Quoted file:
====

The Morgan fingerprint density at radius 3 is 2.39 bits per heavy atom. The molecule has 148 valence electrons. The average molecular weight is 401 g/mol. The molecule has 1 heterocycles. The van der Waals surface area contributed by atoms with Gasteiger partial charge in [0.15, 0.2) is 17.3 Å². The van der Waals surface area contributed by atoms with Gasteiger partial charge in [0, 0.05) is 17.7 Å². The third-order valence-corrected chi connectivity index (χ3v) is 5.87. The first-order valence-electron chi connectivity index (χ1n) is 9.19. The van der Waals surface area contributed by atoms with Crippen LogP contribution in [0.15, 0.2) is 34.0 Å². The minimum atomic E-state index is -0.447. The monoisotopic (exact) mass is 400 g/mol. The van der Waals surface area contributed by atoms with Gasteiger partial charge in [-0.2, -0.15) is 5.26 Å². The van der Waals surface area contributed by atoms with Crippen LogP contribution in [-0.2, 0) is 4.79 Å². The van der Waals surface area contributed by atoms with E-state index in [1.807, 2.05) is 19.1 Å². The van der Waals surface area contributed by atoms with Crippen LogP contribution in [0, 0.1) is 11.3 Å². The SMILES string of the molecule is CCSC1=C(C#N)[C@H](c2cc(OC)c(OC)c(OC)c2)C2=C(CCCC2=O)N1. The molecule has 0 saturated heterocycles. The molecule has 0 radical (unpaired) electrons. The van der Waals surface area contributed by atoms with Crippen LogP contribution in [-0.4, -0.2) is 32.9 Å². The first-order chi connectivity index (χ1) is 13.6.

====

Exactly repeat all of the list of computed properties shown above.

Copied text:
The Morgan fingerprint density at radius 3 is 2.39 bits per heavy atom. The molecule has 148 valence electrons. The average molecular weight is 401 g/mol. The molecule has 1 heterocycles. The van der Waals surface area contributed by atoms with Gasteiger partial charge in [0.15, 0.2) is 17.3 Å². The van der Waals surface area contributed by atoms with Gasteiger partial charge in [0, 0.05) is 17.7 Å². The third-order valence-corrected chi connectivity index (χ3v) is 5.87. The first-order valence-electron chi connectivity index (χ1n) is 9.19. The van der Waals surface area contributed by atoms with Crippen LogP contribution in [0.15, 0.2) is 34.0 Å². The minimum atomic E-state index is -0.447. The monoisotopic (exact) mass is 400 g/mol. The van der Waals surface area contributed by atoms with Gasteiger partial charge in [-0.2, -0.15) is 5.26 Å². The van der Waals surface area contributed by atoms with Crippen LogP contribution in [-0.2, 0) is 4.79 Å². The van der Waals surface area contributed by atoms with E-state index in [1.807, 2.05) is 19.1 Å². The van der Waals surface area contributed by atoms with Crippen LogP contribution in [0, 0.1) is 11.3 Å². The SMILES string of the molecule is CCSC1=C(C#N)[C@H](c2cc(OC)c(OC)c(OC)c2)C2=C(CCCC2=O)N1. The molecule has 0 saturated heterocycles. The molecule has 0 radical (unpaired) electrons. The van der Waals surface area contributed by atoms with Crippen LogP contribution in [-0.4, -0.2) is 32.9 Å². The first-order chi connectivity index (χ1) is 13.6.